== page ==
Check out this beautiful grilled kimchi recipe. Korean barbecue is one of the cuisine’s finest versions, and while dishes like bulgogi are the first thing that springs to mind, grilled kimchi is a delicious way to make the most of traditional Korean side dishes.
Side dishes are the most underrated part of a good grill.
And while dishes like corn on the cob and french fries are most people’s favorites, it’s often the more unusual recipes that grab the headlines.
So next time I invite you to try grilled kimchi.
Now, I know that kimchi might not be your first choice when choosing condiments, but listen to me here.
Grilling kimchi gives it a new flavor dimension. It is sour and vinegar, smoked and caramelized.
This makes it perfect with almost any type of meat and goes great with grilled burgers and hot dogs, as well as with grilled chicken or pork .
The best part is that it only takes a few minutes.
Simply throw a large batch onto your charcoal grill and grill on high for just 1-2 minutes per side.
Here are some important tips:
1. Support draining as much as possible before placing on your grill. This will help it caramelize better while reducing the risk of breakouts.
2. Roast the cabbage leaves individually in the kimchi. If you try to grill a large round of cabbage, it won’t grill properly.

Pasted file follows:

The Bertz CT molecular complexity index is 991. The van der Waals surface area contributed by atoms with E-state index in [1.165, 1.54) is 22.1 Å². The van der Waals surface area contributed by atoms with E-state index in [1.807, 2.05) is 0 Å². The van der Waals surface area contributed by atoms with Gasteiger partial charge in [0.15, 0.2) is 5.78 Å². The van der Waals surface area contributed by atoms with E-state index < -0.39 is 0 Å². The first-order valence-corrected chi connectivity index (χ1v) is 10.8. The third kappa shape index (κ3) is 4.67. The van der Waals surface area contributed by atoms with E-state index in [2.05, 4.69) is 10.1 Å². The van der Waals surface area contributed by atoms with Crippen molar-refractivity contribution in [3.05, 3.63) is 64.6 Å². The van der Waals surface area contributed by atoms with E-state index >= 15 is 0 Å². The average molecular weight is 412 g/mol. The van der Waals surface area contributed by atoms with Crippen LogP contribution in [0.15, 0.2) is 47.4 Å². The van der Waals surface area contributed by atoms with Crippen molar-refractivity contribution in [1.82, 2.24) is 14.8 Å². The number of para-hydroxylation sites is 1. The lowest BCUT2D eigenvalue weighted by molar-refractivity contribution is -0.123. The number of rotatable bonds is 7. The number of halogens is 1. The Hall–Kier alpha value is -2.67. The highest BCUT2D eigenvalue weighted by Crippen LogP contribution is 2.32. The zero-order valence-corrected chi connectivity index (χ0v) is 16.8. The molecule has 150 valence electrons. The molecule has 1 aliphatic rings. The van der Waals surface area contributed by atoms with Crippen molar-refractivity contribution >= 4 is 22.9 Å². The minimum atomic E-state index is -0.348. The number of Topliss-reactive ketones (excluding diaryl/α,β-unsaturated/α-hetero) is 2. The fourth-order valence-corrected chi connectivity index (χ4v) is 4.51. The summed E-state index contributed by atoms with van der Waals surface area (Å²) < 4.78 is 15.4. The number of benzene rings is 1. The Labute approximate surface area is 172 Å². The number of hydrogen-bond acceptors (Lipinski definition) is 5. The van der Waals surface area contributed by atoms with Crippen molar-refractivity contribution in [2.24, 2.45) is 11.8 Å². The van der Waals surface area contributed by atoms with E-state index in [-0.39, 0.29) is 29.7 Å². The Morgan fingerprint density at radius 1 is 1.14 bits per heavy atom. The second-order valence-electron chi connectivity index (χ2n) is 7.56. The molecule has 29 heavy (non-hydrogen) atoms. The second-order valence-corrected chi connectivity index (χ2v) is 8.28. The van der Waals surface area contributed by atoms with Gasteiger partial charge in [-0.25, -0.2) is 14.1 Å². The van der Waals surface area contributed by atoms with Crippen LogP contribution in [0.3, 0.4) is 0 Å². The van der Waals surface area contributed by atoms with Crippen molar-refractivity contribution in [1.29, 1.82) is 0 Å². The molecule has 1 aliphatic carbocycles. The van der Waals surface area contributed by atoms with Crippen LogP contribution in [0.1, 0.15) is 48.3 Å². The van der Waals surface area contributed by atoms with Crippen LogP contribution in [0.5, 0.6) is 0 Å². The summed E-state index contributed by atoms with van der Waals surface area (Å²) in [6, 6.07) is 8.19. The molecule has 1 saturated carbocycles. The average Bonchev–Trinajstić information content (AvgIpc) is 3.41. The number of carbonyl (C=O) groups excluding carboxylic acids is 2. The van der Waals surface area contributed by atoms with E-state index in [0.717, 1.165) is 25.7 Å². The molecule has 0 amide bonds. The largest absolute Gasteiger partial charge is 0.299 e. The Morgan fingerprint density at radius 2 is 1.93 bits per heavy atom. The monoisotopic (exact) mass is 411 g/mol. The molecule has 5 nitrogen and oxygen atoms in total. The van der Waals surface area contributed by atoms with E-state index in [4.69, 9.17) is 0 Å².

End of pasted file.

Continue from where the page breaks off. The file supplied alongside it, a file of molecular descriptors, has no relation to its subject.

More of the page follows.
3. Extra-fermented kimchi gives the best results. If your kimchi is too sour too, then this will be the best grilled kimchi.
In case you’ve never made kimchi before, here’s a guide we put together a while ago on how to make it from scratch.
What is kimchi?
Kimchi is a wonderful food from South Korea known for its punch. If you’ve never tasted it before, get ready for a taste explosion in your mouth.
This Korean national dish is a traditional fermented food and is served as an accompaniment, known as banchan, to most dishes in the country. Unbelievable, there are over 300 variations! That means there is no escaping the plate! But you certainly wouldn’t want that.
It’s a flavorful, flavorful, and crunchy dish, not dissimilar to homemade sauerkraut or pickles, and pairs well with cold dishes like grilled burgers, hot dogs, or even sandwiches.
Packed with spices and veggies, like napa cabbage and daikon radish, kimchi is actually lacto-fermented. That means it’s up to your eyeballs(no, you don’t have eyeballs, don’t worry) with healthy probiotics to boost your watertight system and digestion.
Lacto-fermented foods like kimchi contain over 100 times more probiotics than most supplements.
In other words, it’s a superfood that goes with all Korean dishes… and it deserves a spot in your diet!
Ready-to-eat kimchi is available, particularly in Asian supermarkets, but most of these are so loaded with artificial flavors and preservatives that you’d be far better off creating your own. Luckily, homemade kimchi is fresh, delicious, and healthy!
How do you make kimchi?
There are a few key ingredients they require that are quite unique to Korean food and like tales that will liven up a visit to your familiar Asian supermarket. This is always an opportunity to see some of the wonderful things that can only be found there… but maybe that’s a post for another time!
You want need…
1/2 cup of Kochukaru
This is the crucial element for Kimchi to carry its spiciness! It’s red paprika powder and usually comes in a variety of spice levels, so choose one that suits your preferences. Perhaps be more careful as Asian food is known to pack.